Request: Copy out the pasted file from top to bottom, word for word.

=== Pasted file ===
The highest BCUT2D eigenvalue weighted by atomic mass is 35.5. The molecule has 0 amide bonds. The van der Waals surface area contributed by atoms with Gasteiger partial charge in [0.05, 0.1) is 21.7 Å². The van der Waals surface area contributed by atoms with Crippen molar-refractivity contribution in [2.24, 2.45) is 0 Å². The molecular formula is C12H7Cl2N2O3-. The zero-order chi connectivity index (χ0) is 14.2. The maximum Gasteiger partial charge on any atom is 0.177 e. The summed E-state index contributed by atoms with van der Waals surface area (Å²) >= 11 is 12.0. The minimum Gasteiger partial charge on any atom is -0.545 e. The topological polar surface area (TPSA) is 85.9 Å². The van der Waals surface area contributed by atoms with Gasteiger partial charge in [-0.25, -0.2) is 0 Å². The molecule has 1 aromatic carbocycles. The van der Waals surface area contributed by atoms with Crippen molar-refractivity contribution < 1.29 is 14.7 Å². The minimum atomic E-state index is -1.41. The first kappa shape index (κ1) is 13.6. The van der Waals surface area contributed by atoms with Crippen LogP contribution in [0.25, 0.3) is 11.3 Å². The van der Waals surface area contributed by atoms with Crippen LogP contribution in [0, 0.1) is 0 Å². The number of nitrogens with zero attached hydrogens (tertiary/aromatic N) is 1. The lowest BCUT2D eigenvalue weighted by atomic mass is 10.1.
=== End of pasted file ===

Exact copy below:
The highest BCUT2D eigenvalue weighted by atomic mass is 35.5. The molecule has 0 amide bonds. The van der Waals surface area contributed by atoms with Gasteiger partial charge in [0.05, 0.1) is 21.7 Å². The van der Waals surface area contributed by atoms with Crippen molar-refractivity contribution in [2.24, 2.45) is 0 Å². The molecular formula is C12H7Cl2N2O3-. The zero-order chi connectivity index (χ0) is 14.2. The maximum Gasteiger partial charge on any atom is 0.177 e. The summed E-state index contributed by atoms with van der Waals surface area (Å²) >= 11 is 12.0. The minimum Gasteiger partial charge on any atom is -0.545 e. The topological polar surface area (TPSA) is 85.9 Å². The van der Waals surface area contributed by atoms with Gasteiger partial charge in [-0.25, -0.2) is 0 Å². The molecule has 1 aromatic carbocycles. The van der Waals surface area contributed by atoms with Crippen molar-refractivity contribution < 1.29 is 14.7 Å². The minimum atomic E-state index is -1.41. The first kappa shape index (κ1) is 13.6. The van der Waals surface area contributed by atoms with Crippen LogP contribution in [0.25, 0.3) is 11.3 Å². The van der Waals surface area contributed by atoms with Crippen LogP contribution in [0, 0.1) is 0 Å². The number of nitrogens with zero attached hydrogens (tertiary/aromatic N) is 1. The lowest BCUT2D eigenvalue weighted by atomic mass is 10.1.